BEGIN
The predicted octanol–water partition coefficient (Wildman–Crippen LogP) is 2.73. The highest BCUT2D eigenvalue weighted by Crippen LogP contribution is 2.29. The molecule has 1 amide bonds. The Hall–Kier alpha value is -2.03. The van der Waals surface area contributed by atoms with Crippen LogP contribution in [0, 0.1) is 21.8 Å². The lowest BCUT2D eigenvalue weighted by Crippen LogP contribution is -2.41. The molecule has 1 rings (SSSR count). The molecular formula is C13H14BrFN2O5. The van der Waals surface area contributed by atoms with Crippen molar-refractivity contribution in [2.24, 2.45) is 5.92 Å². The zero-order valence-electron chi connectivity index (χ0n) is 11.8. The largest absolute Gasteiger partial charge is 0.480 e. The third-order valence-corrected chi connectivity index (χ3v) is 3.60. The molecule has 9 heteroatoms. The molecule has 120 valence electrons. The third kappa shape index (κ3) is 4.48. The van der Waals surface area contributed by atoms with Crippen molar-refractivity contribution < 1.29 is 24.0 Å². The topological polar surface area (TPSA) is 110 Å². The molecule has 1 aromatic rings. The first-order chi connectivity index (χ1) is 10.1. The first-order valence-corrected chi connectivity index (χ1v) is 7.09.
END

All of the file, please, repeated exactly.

The predicted octanol–water partition coefficient (Wildman–Crippen LogP) is 2.73. The highest BCUT2D eigenvalue weighted by Crippen LogP contribution is 2.29. The molecule has 1 amide bonds. The Hall–Kier alpha value is -2.03. The van der Waals surface area contributed by atoms with Crippen LogP contribution in [0, 0.1) is 21.8 Å². The lowest BCUT2D eigenvalue weighted by Crippen LogP contribution is -2.41. The molecule has 1 rings (SSSR count). The molecular formula is C13H14BrFN2O5. The van der Waals surface area contributed by atoms with Crippen molar-refractivity contribution in [2.24, 2.45) is 5.92 Å². The zero-order valence-electron chi connectivity index (χ0n) is 11.8. The largest absolute Gasteiger partial charge is 0.480 e. The third-order valence-corrected chi connectivity index (χ3v) is 3.60. The molecule has 9 heteroatoms. The molecule has 120 valence electrons. The third kappa shape index (κ3) is 4.48. The van der Waals surface area contributed by atoms with Crippen molar-refractivity contribution < 1.29 is 24.0 Å². The topological polar surface area (TPSA) is 110 Å². The molecule has 1 aromatic rings. The first-order chi connectivity index (χ1) is 10.1. The first-order valence-corrected chi connectivity index (χ1v) is 7.09.